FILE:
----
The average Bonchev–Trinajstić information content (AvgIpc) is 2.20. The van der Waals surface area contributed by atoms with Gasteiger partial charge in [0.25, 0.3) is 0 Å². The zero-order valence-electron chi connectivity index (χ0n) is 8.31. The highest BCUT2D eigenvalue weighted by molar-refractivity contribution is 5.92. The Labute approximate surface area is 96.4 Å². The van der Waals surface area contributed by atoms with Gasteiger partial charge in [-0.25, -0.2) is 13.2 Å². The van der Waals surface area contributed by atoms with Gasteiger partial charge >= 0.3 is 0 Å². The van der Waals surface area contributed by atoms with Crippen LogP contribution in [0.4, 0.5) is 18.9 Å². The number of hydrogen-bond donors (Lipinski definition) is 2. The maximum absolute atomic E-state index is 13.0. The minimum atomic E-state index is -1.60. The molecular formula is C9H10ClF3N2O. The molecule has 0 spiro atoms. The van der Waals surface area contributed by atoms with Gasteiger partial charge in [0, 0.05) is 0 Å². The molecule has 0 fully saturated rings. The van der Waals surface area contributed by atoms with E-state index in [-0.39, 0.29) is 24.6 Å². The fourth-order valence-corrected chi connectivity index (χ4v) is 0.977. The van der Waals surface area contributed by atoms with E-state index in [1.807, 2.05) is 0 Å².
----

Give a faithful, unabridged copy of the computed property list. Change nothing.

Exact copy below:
The average Bonchev–Trinajstić information content (AvgIpc) is 2.20. The van der Waals surface area contributed by atoms with Gasteiger partial charge in [0.25, 0.3) is 0 Å². The zero-order valence-electron chi connectivity index (χ0n) is 8.31. The highest BCUT2D eigenvalue weighted by molar-refractivity contribution is 5.92. The Labute approximate surface area is 96.4 Å². The van der Waals surface area contributed by atoms with Gasteiger partial charge in [-0.25, -0.2) is 13.2 Å². The van der Waals surface area contributed by atoms with Gasteiger partial charge >= 0.3 is 0 Å². The van der Waals surface area contributed by atoms with Crippen LogP contribution in [0.4, 0.5) is 18.9 Å². The number of hydrogen-bond donors (Lipinski definition) is 2. The maximum absolute atomic E-state index is 13.0. The minimum atomic E-state index is -1.60. The molecular formula is C9H10ClF3N2O. The molecule has 0 spiro atoms. The van der Waals surface area contributed by atoms with Gasteiger partial charge in [0, 0.05) is 0 Å². The molecule has 0 fully saturated rings. The van der Waals surface area contributed by atoms with E-state index in [-0.39, 0.29) is 24.6 Å². The fourth-order valence-corrected chi connectivity index (χ4v) is 0.977. The van der Waals surface area contributed by atoms with E-state index in [1.807, 2.05) is 0 Å².